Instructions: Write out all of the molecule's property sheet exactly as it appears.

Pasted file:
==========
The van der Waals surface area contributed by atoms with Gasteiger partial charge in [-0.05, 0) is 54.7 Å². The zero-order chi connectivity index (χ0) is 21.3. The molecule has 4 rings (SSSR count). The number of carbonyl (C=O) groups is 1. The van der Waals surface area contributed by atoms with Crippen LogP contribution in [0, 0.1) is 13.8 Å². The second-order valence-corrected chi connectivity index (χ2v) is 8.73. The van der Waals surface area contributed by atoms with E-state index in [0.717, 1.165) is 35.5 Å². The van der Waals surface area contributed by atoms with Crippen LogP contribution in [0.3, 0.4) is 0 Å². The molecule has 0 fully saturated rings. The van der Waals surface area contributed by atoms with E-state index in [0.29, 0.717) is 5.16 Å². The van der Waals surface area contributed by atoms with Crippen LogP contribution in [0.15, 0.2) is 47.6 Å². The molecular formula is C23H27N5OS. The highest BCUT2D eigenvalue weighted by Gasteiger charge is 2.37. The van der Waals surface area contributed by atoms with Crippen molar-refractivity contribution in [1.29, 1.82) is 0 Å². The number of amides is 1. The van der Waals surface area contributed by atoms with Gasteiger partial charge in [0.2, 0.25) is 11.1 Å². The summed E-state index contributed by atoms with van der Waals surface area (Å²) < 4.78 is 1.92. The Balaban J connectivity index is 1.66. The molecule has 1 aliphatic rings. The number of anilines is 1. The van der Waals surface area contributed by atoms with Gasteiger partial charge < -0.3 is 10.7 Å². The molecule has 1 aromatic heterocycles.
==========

The van der Waals surface area contributed by atoms with Gasteiger partial charge in [-0.05, 0) is 54.7 Å². The zero-order chi connectivity index (χ0) is 21.3. The molecule has 4 rings (SSSR count). The number of carbonyl (C=O) groups is 1. The van der Waals surface area contributed by atoms with Crippen LogP contribution in [0, 0.1) is 13.8 Å². The second-order valence-corrected chi connectivity index (χ2v) is 8.73. The van der Waals surface area contributed by atoms with E-state index in [0.717, 1.165) is 35.5 Å². The van der Waals surface area contributed by atoms with Crippen LogP contribution in [0.3, 0.4) is 0 Å². The molecule has 0 fully saturated rings. The van der Waals surface area contributed by atoms with E-state index in [0.29, 0.717) is 5.16 Å². The van der Waals surface area contributed by atoms with Crippen LogP contribution in [0.15, 0.2) is 47.6 Å². The molecular formula is C23H27N5OS. The highest BCUT2D eigenvalue weighted by Gasteiger charge is 2.37. The van der Waals surface area contributed by atoms with Crippen molar-refractivity contribution in [1.29, 1.82) is 0 Å². The number of amides is 1. The van der Waals surface area contributed by atoms with Gasteiger partial charge in [0.2, 0.25) is 11.1 Å². The summed E-state index contributed by atoms with van der Waals surface area (Å²) < 4.78 is 1.92. The Balaban J connectivity index is 1.66. The molecule has 1 aliphatic rings. The number of anilines is 1. The van der Waals surface area contributed by atoms with Gasteiger partial charge < -0.3 is 10.7 Å². The molecule has 1 aromatic heterocycles.